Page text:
Tempo markings should always be placed at the top of every part and score using a metronome marking. Many writers use words such as "Fast", "Moderately", or "Slow" to indicate a tempo. Exact tempos can only be indicated with a metronome marking, which is why using the metronome marking is the only method recommended here.
Exact tempos are crucial when creating music written for video or exact commercial lengths for jingles and such. Tempos using metronome markings can give you a calculation to insure the desired length of time the music needs to play is achieved.
Metronome Tempo Marking. You want to supply this using the meter of the composition. When the pulse is a quarter note, indicate your tempo Marking with a quarter note equals. If cut time, then half note equals, and so on.
Changing the Time Signature but keep the same beat pulse. This indicates a quarter note in the first tempo (example, 4/4) is equal to a dotted quarter when the pulse changes from 4/4 to 6/8. Meaning if your quarter note = 100, when you get to the 6/8 time signature, you want the pulse to remain at 100, but now the pulse is a dotted quarter (in 6/8) instead of a quarter (as it was in 4/4). This can be any pulse to any other pulse.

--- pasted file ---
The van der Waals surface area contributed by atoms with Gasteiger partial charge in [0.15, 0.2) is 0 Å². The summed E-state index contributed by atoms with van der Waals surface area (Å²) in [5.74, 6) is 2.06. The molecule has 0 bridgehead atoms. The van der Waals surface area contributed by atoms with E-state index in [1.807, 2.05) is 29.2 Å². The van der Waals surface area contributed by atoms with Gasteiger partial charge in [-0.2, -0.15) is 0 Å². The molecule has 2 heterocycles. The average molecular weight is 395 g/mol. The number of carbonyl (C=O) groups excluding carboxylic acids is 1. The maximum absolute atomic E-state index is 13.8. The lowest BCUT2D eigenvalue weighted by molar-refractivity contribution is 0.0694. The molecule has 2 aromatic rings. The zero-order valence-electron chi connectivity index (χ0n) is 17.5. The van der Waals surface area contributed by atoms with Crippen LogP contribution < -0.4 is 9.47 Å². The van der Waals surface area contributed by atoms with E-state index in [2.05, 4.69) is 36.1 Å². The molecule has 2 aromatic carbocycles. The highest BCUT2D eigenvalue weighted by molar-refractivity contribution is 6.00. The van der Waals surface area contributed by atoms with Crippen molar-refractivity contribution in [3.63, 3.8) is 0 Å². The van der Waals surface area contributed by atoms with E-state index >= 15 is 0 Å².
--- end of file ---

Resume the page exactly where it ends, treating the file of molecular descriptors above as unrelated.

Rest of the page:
Changing the Speed of the Tempo. Changing tempos in the middle of a score or chart can be very effective, but requires a bit of planning to pull it off cleanly. The absolute best approach to this is the change the tempo in the bar preceding where the listener hears the tempo change using a "held note". The held note(s) gives the conductor or drummer one bar to establish the new tempo BEFORE notes are played at the new tempo.
Here is an example of how to change the speed of a tempo using a held note:
Rubato or Free Tempo. The absence of a strict tempo such as we have looked at thus far. Rubatos must be conducted by someone, and any Rubato areas should be written as smoothly as possible. You want to avoid busy notes and especially syncopated rhythms (rhythms on the upbeat). It is also a good idea to indicate held notes as tied notes equal to the notes which have movement.
Here is an example of how to write a Rubato or Free Tempo:
Notice the use of tied half notes instead of whole notes to help the musicians follow the pulse being conducted.